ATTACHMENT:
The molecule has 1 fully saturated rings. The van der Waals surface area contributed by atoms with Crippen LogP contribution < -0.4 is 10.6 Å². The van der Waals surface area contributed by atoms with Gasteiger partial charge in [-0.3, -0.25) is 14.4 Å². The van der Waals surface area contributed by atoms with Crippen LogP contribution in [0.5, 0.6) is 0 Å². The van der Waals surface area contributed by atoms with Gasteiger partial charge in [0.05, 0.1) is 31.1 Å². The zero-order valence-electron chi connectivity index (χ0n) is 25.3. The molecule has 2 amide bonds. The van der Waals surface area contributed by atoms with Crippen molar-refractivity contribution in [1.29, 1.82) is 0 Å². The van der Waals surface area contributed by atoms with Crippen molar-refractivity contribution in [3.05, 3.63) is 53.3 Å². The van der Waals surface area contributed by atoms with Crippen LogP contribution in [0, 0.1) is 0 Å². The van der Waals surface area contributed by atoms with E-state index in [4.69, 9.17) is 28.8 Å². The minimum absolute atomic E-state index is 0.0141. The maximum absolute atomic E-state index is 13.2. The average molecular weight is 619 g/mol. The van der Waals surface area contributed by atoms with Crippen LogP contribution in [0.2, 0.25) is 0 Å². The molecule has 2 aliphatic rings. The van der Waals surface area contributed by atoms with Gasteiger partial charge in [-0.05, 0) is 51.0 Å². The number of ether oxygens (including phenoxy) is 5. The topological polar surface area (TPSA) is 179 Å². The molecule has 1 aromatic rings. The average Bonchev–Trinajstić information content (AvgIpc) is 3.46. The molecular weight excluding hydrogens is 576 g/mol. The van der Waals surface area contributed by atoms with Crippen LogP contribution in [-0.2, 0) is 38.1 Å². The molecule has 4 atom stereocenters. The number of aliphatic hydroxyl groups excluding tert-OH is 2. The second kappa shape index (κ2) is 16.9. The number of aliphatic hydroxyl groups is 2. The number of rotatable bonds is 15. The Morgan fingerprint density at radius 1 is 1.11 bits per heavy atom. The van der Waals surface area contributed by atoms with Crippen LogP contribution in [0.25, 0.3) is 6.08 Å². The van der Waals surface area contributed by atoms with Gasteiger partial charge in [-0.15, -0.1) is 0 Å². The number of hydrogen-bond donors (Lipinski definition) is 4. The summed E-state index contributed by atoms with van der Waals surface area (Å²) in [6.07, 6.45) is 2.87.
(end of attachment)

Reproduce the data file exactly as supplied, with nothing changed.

The molecule has 1 fully saturated rings. The van der Waals surface area contributed by atoms with Crippen LogP contribution < -0.4 is 10.6 Å². The van der Waals surface area contributed by atoms with Gasteiger partial charge in [-0.3, -0.25) is 14.4 Å². The van der Waals surface area contributed by atoms with Crippen LogP contribution in [0.5, 0.6) is 0 Å². The van der Waals surface area contributed by atoms with Gasteiger partial charge in [0.05, 0.1) is 31.1 Å². The zero-order valence-electron chi connectivity index (χ0n) is 25.3. The molecule has 2 amide bonds. The van der Waals surface area contributed by atoms with Crippen molar-refractivity contribution in [1.29, 1.82) is 0 Å². The van der Waals surface area contributed by atoms with Crippen molar-refractivity contribution in [3.05, 3.63) is 53.3 Å². The van der Waals surface area contributed by atoms with Crippen LogP contribution in [0, 0.1) is 0 Å². The van der Waals surface area contributed by atoms with E-state index in [4.69, 9.17) is 28.8 Å². The minimum absolute atomic E-state index is 0.0141. The maximum absolute atomic E-state index is 13.2. The average molecular weight is 619 g/mol. The van der Waals surface area contributed by atoms with Crippen LogP contribution in [0.2, 0.25) is 0 Å². The molecule has 2 aliphatic rings. The van der Waals surface area contributed by atoms with Gasteiger partial charge in [-0.05, 0) is 51.0 Å². The number of ether oxygens (including phenoxy) is 5. The topological polar surface area (TPSA) is 179 Å². The molecule has 1 aromatic rings. The average Bonchev–Trinajstić information content (AvgIpc) is 3.46. The molecular weight excluding hydrogens is 576 g/mol. The van der Waals surface area contributed by atoms with Crippen LogP contribution in [-0.2, 0) is 38.1 Å². The molecule has 4 atom stereocenters. The number of aliphatic hydroxyl groups excluding tert-OH is 2. The second kappa shape index (κ2) is 16.9. The number of aliphatic hydroxyl groups is 2. The number of rotatable bonds is 15. The Morgan fingerprint density at radius 1 is 1.11 bits per heavy atom. The van der Waals surface area contributed by atoms with Crippen LogP contribution in [0.25, 0.3) is 6.08 Å². The van der Waals surface area contributed by atoms with Gasteiger partial charge in [-0.15, -0.1) is 0 Å². The number of hydrogen-bond donors (Lipinski definition) is 4. The summed E-state index contributed by atoms with van der Waals surface area (Å²) in [6.07, 6.45) is 2.87.